Introduction: This study examined whether patients’ perceptions of their primary care providers’ (PCP) listening frequency were associated with emergency department (ED) utilization, including a comparison to patients without PCPs.
Methods: Data were obtained from the 2015 California Health Interview Survey. Respondents were asked if they had a PCP and how often their PCPs listened, resulting in five groups: patients without a PCP (n=4,407), and patients with a PCP who perceived the PCP’s listening frequency to be never (n=254), sometimes (n=1,282), usually (n=3,440), or always (n=11,651). Multiple linear regression was performed to determine if patient-perceived listening frequency of the PCP was associated with the patient’s number of ED visits in the prior year, adjusting for various demographic, social, and health factors.
Results: Compared to patients without a PCP, patients with a PCP had on average 0.15 more ED visits in a year, highest among those whose PCPs were perceived as listening the least: never=0.55 more visits per year (95% CI: 0.09-1.02, P=.02), sometimes=0.26 (0.01-0.51, P=.04), usually=0.03 (-0.17-0.24, P=.73), and always=0.16 (-0.05-0.36, P=.13). Other significant increases in ED visits were associated with public insurance, African-American race, English proficiency, younger age, self-rated fair-to-poor health, asthma, and hypertension.
Conclusions: Patients who perceived their PCP as listening less frequently had more ED visits than patients whose PCPs were perceived as listening more frequently, and compared to patients without a PCP.
There are over 140 million visits annually to emergency departments (ED) in the United States.1 An estimated 13%-27% are considered preventable, costing $4.4 billion annually.2 Research is mixed on whether having a primary care provider (PCP) is associated with increased or decreased ED utilization,3-8 with prior studies showing confounding variables regarding demographics, health, and socioeconomic status.3-5,8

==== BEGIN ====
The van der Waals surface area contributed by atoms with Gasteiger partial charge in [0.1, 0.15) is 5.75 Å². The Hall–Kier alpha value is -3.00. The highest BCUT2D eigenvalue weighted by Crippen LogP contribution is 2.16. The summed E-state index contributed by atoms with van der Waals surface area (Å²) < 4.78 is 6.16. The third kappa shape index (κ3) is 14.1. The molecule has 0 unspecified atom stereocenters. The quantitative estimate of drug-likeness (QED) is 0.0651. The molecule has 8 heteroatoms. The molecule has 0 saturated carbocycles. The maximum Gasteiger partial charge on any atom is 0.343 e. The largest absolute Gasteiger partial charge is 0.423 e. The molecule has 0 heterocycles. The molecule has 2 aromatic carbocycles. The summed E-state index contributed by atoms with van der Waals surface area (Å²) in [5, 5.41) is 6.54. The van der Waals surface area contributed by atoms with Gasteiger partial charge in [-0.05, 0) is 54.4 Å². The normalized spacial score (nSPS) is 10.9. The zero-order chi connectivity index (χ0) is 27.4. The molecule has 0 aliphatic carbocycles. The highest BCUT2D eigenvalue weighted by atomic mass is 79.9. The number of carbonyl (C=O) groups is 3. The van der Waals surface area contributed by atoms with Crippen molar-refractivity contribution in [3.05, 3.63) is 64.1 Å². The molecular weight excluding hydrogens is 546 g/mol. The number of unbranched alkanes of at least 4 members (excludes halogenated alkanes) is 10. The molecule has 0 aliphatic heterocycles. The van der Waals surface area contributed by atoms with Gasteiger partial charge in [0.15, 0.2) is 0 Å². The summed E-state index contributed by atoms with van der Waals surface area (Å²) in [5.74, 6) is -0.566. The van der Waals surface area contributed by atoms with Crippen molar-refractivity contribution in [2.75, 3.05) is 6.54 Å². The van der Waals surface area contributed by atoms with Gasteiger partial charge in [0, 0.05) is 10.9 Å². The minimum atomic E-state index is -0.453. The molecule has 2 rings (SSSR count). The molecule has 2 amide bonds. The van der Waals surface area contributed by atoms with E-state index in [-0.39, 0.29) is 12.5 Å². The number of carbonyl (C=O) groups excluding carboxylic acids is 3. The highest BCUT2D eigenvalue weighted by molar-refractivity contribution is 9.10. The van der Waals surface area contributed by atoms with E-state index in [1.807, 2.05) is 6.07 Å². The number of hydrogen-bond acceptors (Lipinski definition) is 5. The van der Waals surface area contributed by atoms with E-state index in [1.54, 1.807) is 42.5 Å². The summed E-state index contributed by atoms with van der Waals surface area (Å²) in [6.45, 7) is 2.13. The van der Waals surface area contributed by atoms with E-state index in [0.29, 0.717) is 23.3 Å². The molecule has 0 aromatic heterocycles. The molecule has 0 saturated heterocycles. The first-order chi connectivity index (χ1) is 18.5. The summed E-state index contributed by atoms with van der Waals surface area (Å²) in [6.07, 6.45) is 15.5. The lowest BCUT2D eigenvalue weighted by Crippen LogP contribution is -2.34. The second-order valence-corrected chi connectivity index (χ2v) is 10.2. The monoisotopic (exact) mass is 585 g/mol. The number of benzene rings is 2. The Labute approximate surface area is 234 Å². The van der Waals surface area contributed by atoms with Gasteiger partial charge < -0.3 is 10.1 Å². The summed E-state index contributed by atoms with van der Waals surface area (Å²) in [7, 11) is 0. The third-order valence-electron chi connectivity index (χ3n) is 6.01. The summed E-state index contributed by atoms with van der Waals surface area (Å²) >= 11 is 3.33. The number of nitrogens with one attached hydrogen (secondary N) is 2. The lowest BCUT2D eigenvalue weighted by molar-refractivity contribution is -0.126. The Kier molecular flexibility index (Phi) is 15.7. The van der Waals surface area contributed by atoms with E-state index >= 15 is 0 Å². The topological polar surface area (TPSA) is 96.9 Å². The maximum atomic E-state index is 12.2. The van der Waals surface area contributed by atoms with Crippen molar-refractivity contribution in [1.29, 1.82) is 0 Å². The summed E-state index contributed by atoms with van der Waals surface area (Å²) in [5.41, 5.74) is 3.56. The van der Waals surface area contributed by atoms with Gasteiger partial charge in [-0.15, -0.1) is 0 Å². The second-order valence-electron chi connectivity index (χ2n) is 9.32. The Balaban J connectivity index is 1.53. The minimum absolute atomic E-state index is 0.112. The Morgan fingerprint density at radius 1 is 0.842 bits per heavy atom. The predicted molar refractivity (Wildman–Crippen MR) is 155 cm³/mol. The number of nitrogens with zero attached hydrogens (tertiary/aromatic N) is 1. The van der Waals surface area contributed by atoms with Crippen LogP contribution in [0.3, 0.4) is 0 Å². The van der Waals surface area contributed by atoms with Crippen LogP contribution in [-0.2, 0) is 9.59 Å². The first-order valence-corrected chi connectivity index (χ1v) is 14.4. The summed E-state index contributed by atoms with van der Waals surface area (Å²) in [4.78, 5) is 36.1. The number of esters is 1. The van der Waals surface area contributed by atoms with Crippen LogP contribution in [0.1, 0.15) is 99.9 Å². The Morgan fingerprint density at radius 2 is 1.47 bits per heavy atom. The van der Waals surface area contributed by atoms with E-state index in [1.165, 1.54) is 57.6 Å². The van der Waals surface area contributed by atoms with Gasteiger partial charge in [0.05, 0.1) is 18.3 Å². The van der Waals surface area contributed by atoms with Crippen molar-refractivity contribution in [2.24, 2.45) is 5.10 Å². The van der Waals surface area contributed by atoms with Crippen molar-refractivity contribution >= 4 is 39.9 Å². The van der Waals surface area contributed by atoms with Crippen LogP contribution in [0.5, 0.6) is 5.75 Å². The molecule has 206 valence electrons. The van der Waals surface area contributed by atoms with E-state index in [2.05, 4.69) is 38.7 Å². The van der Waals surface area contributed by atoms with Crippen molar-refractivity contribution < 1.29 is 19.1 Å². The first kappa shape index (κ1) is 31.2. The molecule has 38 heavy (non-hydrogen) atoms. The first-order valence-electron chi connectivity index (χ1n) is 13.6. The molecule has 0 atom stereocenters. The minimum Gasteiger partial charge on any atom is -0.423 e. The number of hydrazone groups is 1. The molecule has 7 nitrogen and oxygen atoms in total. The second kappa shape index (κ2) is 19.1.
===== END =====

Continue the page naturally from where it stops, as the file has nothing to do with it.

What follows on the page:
Listening is crucial to the provider-patient relationship.9-12 We hypothesized that patients’ perceptions of provider listening may contribute to the disparate results of previous studies regarding PCP status and ED utilization. To our knowledge, no prior studies have assessed perceived listening and ED utilization. This study examined if ED utilization is associated with patients’ perceptions of how often their PCPs listen, including a comparison to patients without a PCP.
We obtained data from the online 2015 California Health Interview Survey (CHIS)13 and its associated public use data files. CHIS is a large, telephone-based, cross-sectional survey of Californians about various health topics with data freely-accessible online for public analysis. The information was publicly available and subjects were unidentified, therefore institutional review board approval was not required. CHIS screeners obtained informed consent prior to proceeding with interviews.
The survey asked adult participants the question “Do you have a personal doctor or medical provider who is your main provider?” Perceptions of PCP listening frequency were determined by the question: "How often does your doctor or medical provider listen carefully to you?" Responses included “never,” “sometimes,” “usually,” or “always.” The survey asked participants how many times they had used the ED in the past 12 months, ranging from 0 to 5 or more than 5 times. Potential confounding variables were predefined based on previous studies.1,7,14-16 These included age, gender, race/ethnicity, English proficiency, insurance status, income, education, general health status, and health conditions, including asthma, diabetes, heart failure, and hypertension.
We performed statistical analysis using SAS Studio 3.71.17 Baseline characteristics were compared using one-way analysis of variance and χ2 test for continuous and categorical/ordinal variables, respectively. We performed a multiple linear regression using a zero-inflated Poisson distribution was performed to determine if the patient-perceived listening frequency of the PCP was associated with the number of ED visits in the prior year, adjusting for the predefined demographic, socioeconomic, and health factors mentioned.